Thank you to those able to attend the Institute!
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Dr. Megan Franke sparked our awareness of the depth of children’s mathematical thinking with her keynote Everyone Can Count: Developing Children’s Partial Understandings. Her presentation was followed by research-informed workshops centered on application in daily work with children and families. The afternoon closed with information about early math professional development opportunities in Minnesota, including a progress report on the development of Minnesota’s Early Childhood Indicators of Progress in Mathematics.
This day was designed for those who teach preschool children, along with those who coach, mentor, and supervise teachers.
Thursday, November 17, 2016, 12:00 pm to 4:00 pm
North Star Ballroom, St. Paul Student Center, University of Minnesota St. Paul Campus
Everyone Can Count: Developing Children’s Partial Understandings
How do we notice and see what students DO know about counting to support them to make progress in their skill and understanding? Partial understandings provide great opportunities. This session supported teachers to see and capitalize on students’ partial understanding.
Megan Franke is a Professor of Education at UCLA. Dr. Franke, along with her colleagues, supports and studies teachers as they make use of research-based information about the development of children’s mathematical thinking in ways that create opportunities for each student to learn mathematics with understanding.
Dr. Franke's book Young Children's Mathematics: Cognitively Guided Instruction in Early Childhood Education provides additional early math strategies.
Closing Informational Session
Workshop 1: Counting Collections
Preschool teachers are finding it very productive to have students count collections of objects. This session engaged teachers in learning about how to use Counting Collections in their settings to support a range of mathematical thinking. Examples of children counting collections and teachers’ classroom ideas were shared.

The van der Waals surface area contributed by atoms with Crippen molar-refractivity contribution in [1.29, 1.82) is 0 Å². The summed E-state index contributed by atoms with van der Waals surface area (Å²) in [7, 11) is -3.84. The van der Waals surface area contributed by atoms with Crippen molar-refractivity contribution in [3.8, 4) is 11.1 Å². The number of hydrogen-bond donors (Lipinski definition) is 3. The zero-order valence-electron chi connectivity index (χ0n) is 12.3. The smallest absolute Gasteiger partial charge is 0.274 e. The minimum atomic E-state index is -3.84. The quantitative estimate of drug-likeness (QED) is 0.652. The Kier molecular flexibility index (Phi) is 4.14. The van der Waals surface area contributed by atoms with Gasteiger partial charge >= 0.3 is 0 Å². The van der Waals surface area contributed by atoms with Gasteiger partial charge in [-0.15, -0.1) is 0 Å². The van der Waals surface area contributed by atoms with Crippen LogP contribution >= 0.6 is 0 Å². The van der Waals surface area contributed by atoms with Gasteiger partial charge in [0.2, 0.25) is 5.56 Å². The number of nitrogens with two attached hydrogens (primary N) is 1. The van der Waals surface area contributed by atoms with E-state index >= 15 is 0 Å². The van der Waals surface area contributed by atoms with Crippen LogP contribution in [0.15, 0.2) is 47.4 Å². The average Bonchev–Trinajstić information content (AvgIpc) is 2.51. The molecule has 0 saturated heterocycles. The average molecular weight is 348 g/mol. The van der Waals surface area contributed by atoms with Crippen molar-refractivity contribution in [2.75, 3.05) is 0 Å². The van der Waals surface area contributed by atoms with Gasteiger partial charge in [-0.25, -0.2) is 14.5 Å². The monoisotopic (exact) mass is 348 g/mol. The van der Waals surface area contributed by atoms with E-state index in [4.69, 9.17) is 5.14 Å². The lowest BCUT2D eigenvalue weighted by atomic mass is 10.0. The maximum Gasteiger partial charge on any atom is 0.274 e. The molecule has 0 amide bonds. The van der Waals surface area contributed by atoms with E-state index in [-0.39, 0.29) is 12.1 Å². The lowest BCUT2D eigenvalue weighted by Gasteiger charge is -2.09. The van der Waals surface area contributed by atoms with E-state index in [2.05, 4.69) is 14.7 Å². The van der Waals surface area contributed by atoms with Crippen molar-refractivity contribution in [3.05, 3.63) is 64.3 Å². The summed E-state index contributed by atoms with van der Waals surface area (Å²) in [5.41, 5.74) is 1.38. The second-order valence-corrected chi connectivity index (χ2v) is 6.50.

Presenter: Dr. Megan Franke, UCLA
Workshop 2: Examining the Math in Children’s Books
In this workshop, presenters and participants discussed the importance of shared reading in mathematics learning and explored the mathematics content of early childhood books, ranging from counting books to books without an explicit math focus. Participants identified which features of these books may support learning about number and math concepts and how these features inform the way we interact with books during shared reading.
Dr. Allison Bock, Postdoctoral Fellow, Early Math and Numeracy Lab, Institute of Child Development
Renée Meyer, MA Ed, PreK Master Coach and Trainer
Workshop 3: Making Math Add Up for Families: Supporting Early Math Skill Development through Family Engagement
Participants learned to improve and strengthen school/family partnerships and increase children's mathematical skills. Avariety of family activities and simple teacher-made math games were explored. Hands-on practice with materials sparked ideas to design culturally sensitive events for any program.
Presenter: Janet Jerve, Academic Program Specialist, Community Action Partnership of Ramsey and Washington Counties
Workshop 4: Making More of Mathematics: Mathematics and Executive Function Skills
Executive function (EF) skills are foundational to learning and thinking about mathematics. But mathematics activities also provide opportunities to strengthen executive functions skills. This workshop concerned this bidirectional relation and provided examples of ways that preschool activities can be designed to enhance math and executive function skills (EF). The focus was on problem solving.
Presenter: Dr. Michèle Mazzocco, Professor at the Institute of Child Development, and Director of the Early Math and Numeracy Lab, at the University of Minnesota
Contact Beth Menninga at firstname.lastname@example.org or 612-626-9393.
Funding for this event has been provided by the F. R. Bigelow Foundation, Mardag Foundation and The Saint Paul Foundation. Project and Event Coordinator: Beth Menninga. Principal Investigator: Michèle Mazzocco.